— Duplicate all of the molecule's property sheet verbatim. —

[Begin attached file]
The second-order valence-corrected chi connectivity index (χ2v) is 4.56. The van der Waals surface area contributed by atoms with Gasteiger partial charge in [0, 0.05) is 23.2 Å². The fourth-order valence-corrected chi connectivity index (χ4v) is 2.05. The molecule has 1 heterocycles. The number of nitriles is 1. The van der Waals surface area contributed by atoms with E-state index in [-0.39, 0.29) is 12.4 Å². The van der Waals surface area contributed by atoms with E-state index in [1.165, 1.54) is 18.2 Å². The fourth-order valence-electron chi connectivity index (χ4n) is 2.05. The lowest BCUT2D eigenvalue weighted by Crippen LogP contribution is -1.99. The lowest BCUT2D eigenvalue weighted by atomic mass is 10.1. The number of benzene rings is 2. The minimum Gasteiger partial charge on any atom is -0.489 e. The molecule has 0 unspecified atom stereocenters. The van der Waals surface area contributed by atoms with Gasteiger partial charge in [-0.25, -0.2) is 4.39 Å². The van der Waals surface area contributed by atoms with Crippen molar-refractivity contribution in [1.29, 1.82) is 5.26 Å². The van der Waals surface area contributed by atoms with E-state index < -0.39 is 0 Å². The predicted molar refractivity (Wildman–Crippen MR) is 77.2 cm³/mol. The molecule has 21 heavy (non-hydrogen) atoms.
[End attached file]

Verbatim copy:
The second-order valence-corrected chi connectivity index (χ2v) is 4.56. The van der Waals surface area contributed by atoms with Gasteiger partial charge in [0, 0.05) is 23.2 Å². The fourth-order valence-corrected chi connectivity index (χ4v) is 2.05. The molecule has 1 heterocycles. The number of nitriles is 1. The van der Waals surface area contributed by atoms with E-state index in [-0.39, 0.29) is 12.4 Å². The van der Waals surface area contributed by atoms with E-state index in [1.165, 1.54) is 18.2 Å². The fourth-order valence-electron chi connectivity index (χ4n) is 2.05. The lowest BCUT2D eigenvalue weighted by Crippen LogP contribution is -1.99. The lowest BCUT2D eigenvalue weighted by atomic mass is 10.1. The number of benzene rings is 2. The minimum Gasteiger partial charge on any atom is -0.489 e. The molecule has 0 unspecified atom stereocenters. The van der Waals surface area contributed by atoms with Gasteiger partial charge in [-0.25, -0.2) is 4.39 Å². The van der Waals surface area contributed by atoms with Crippen molar-refractivity contribution in [1.29, 1.82) is 5.26 Å². The van der Waals surface area contributed by atoms with E-state index < -0.39 is 0 Å². The predicted molar refractivity (Wildman–Crippen MR) is 77.2 cm³/mol. The molecule has 21 heavy (non-hydrogen) atoms.